I think going to the library is really your go to source for exploring new cooking styles. The one thing I hate the most is purchasing a cookbook that has terrible recipes, and you wonder just how that thing got published.  The library is a safe bet.  If you find you like those recipes, then splurge, but I believe all cookbooks need a trial run.  Especially Indian cookbooks, because many times you will find the spices included in certain recipes or cooking instructions are just wrong.  I learned this the hard way when I ruined the most tender lamb I had ever cooked with a curdled curry.  One of my Indian friends' mom kindly pointed out that the recipe made absolutely no sense and that I was bound to curdle the yogurt given those instructions. So beware of those 5 dollar bargain cart books a B&N that boast 5000 curries made easy...easily deceptive is more appropriate. When it comes to finding a good Indian cookbook that you can buy without a trial, I only have one name, Madhur Jaffrey.  Jaffrey was an actress turned cooking guru who is really an authority on Indian cooking. Any cookbook by this cooking goddess divine is superb.  You will never go wrong.  And as pointed out by a friend of mine she is married to Sanford Allen, one of the first African-Americans to be a regular member of the New York Philharmonic. (Blindian couples try to find other blindian couples,'s an issue).

So what do you do to make these recipes work? Often the normal New England kitchen (or any western kitchen) does not include many of the spices necessary for Indian dishes.  When my boyfriend's mother realized my passion for cooking, she gifted me a spice dabba, which is basically just a container to house the most often used spices in Indian dishes.  I could not have been more thankful, because my cabinet was so poorly arranged, with lots of ziplock baggies full of spices I had no storage for.  This is a neat way to organize yourself because usually everything you need is right before you.  Check out your local Indian grocery store, because you will definitely find those spices cheaper and a wider selection.

I decided to use recipes from a book I'm loving called Indian Home Cooking by Suvir Saran executive chef at Michelin rated restaurant Devi in NY.  This book is something amazing.  Suvir (yes we are on a first name basis in my fantasy world) has some of the most amazing recipes I have ever used for Indian cooking.  His other publication American Masala, is one of my absolute favorites, a fusion approach that mixes american favs, like my personal favs fried chicken (don't go sterotyping, everyone loves it, cmon KFC, Popeye's) and black eyed peas, with indian spices.  I have made the Pistachio Cardamom Pound cake from this cookbook many times and found the plate empty before I could even have a slice.  Check him out at, he's an impressive guy. I was in love with him long before his appearance on Bravo's Top Chef Masters.  I discovered him in the library, hehe.  I'm telling you, dust of that library card, it will take you places.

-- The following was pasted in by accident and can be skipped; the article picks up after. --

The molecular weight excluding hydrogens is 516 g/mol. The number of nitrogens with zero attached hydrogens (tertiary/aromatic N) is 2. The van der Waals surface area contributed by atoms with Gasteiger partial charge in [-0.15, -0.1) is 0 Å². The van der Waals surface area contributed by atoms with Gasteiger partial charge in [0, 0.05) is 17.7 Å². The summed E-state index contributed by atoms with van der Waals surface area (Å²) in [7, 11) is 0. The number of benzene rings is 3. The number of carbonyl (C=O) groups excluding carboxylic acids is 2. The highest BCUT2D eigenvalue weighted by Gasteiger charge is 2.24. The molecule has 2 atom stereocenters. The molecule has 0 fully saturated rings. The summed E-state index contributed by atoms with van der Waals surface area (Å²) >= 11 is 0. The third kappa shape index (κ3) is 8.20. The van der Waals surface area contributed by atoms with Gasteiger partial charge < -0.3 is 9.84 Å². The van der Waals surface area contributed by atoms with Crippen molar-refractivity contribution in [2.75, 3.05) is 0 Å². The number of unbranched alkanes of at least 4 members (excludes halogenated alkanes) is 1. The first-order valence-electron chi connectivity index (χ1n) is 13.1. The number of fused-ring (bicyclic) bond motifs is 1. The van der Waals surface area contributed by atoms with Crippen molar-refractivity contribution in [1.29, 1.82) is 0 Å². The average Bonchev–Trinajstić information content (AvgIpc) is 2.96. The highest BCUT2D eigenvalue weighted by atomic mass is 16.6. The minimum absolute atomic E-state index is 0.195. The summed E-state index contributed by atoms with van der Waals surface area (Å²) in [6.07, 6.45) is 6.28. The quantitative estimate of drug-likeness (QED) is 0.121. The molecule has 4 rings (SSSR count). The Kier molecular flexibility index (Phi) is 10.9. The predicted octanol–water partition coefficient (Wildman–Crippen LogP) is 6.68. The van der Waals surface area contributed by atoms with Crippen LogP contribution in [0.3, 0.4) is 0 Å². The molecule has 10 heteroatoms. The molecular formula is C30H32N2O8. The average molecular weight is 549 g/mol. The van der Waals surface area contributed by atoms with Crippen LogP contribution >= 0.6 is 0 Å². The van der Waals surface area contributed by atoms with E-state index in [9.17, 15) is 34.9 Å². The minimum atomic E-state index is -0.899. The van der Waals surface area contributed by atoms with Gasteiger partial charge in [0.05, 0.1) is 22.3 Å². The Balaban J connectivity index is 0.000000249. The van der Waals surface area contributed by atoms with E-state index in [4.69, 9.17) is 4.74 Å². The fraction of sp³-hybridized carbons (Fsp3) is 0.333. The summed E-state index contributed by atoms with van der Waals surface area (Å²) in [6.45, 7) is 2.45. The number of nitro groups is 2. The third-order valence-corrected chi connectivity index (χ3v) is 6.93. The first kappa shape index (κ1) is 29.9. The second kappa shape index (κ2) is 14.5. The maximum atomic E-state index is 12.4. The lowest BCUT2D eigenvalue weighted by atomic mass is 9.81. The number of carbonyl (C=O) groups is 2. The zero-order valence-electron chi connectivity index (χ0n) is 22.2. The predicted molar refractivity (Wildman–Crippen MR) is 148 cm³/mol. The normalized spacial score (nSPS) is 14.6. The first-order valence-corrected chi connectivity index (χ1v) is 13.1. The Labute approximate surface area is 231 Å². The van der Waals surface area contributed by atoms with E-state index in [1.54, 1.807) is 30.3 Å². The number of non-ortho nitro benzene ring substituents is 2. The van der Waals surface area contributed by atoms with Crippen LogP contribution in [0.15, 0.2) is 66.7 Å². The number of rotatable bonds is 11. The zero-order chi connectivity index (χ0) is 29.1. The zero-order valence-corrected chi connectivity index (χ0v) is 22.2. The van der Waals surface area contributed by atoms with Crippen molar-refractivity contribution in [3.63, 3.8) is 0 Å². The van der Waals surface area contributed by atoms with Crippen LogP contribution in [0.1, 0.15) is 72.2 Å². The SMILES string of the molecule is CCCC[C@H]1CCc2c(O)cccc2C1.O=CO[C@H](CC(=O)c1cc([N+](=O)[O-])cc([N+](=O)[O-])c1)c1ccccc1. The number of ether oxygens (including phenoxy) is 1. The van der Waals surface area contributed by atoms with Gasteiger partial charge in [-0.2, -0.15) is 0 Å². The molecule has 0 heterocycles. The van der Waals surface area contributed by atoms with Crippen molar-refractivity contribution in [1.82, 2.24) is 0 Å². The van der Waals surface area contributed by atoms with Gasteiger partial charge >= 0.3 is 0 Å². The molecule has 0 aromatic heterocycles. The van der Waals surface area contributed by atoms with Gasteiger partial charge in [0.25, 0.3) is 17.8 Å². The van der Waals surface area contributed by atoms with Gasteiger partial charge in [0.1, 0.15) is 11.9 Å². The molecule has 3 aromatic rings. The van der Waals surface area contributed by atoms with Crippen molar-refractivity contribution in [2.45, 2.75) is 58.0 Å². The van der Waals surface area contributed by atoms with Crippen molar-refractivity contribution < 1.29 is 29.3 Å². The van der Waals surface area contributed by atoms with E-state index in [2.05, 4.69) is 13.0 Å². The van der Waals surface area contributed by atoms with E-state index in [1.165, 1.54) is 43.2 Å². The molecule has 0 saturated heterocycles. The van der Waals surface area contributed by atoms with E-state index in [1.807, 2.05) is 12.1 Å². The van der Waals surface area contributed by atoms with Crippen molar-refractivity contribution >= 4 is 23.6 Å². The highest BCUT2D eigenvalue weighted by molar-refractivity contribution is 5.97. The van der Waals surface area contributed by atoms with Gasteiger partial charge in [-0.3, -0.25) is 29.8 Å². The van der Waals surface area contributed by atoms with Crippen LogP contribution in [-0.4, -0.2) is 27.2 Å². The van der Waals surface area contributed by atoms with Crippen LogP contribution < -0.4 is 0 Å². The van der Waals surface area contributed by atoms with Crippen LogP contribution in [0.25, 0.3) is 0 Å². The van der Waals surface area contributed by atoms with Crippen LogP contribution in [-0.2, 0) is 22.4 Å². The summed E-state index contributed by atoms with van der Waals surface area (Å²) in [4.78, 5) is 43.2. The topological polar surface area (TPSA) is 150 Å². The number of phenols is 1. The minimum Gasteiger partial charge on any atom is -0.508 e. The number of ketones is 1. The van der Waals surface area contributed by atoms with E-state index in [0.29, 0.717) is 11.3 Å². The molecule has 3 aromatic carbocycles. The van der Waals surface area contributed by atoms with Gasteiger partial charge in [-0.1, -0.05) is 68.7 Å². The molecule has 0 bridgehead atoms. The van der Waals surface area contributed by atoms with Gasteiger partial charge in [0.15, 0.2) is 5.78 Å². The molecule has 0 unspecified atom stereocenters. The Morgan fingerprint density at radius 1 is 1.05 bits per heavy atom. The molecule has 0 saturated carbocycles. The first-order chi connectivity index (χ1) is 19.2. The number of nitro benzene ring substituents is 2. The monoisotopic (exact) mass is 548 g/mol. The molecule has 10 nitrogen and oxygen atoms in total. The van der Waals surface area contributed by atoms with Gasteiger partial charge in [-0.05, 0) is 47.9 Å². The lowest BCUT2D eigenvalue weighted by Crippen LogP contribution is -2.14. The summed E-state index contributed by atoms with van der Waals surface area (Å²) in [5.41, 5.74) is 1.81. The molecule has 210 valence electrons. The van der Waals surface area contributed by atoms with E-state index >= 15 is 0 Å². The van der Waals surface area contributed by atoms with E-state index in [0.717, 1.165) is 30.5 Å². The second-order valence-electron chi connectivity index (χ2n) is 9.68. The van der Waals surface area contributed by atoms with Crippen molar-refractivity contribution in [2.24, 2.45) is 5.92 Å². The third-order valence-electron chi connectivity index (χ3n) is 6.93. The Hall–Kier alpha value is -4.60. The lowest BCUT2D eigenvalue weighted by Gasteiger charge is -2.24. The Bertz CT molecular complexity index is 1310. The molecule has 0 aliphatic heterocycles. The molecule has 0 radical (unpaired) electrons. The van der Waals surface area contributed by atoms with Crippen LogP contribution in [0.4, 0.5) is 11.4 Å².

Enough chit chat...on to the food! Both recipes are easy to manage, but I would suggest starting with the dal first, using yellow split peas(moong dal) that have been soaked overnight.

Moong Dal
Simple Lentil Dal (w/fresh ginger,green chiles, and cilantro)
Recipe Link:

Lahori Chicken Curry w/Whole Spices and Potatoes
Recipe Link:

Chicken Curry
I would like to dedicate this post to Eunice Sammy, a Kenyan medical student who rotated with me during this gruesome September.  This food was made in part for her, because she didn't like the cold sandwiches they gave us for lunch.  And we devoured it on our break :) Eunice, I will miss you.


Saturday, August 27, 2011

Cookin' for the 'Cane

So Irene is coming eh? Better get prepared! How better to prepare than to cook black beans?! Everyone loves black beans, but how many people do you know just eat them straight out the can?  I can name a few...and I secretly want to slap these people (I guess that's not so secret anymore).  I have never in my life had beans straight out the can, and never felt the urge.  How can people stomach something so flavorless? I am not asking anyone to go through the soaking  and boiling of  uncooked beans (even though there is magic in this), but  a quick meal can still be something special.  Flavorful black beans are simple and only take about 30min to make.  If you want to cut time even more, use a food processor or vegetable chopper to do all your chopping.  But please friends, don't let me catch you heating up beans straight from the can.  You deserve better.

Try this recipe and let me know what you think about those canned beans now.  I'm sure these beans will kick your straight-from-the-can beans' ass.

Missy's Black Beans

1 15oz can of Black Beans
1 medium sized onion (chopped)
1 green pepper (chopped)
3-4 cloves of garlic (minced)

bay leaf
1 1/2 tsp cumin
1 tsp oregano
1/8 tsp turmeric
1/8 tsp coriander
1/2 tsp chili powder
salt to taste

the necessaries:
1 Tbsp of Red Wine
2 tsp sugar
1 tsp of vinegar

1) Saute chopped veggies and bay leaf in olive oil and when they are nearly cooked through add in the spices.
2) Add in some of the water from the can of beans and simmer for 5 min.
3) Now add in the beans and the water and stir well.  Depending on how much water is included in the can, you may want to add about 1/4 cup additional water. Also add in red wine. Let simmer for 20-30min until sauce thickens.
4) Add in vinegar right before serving.

Okay, the food is supposed to be non-perishable so maybe I have failed.  I'd like to think I was making an offering.  Oh please Irene, take these black beans and spare me the darkness! You know, the coming howling winds and power outages.  But I've done more than just cook...

I'm armed with a flashlight...

This is sorta ridiculous...
toilet water reserve...

Keepin' those mucus membranes moist! (yes, bad medical joke)


and drinking water!

I'm ready Irene! Bring it on!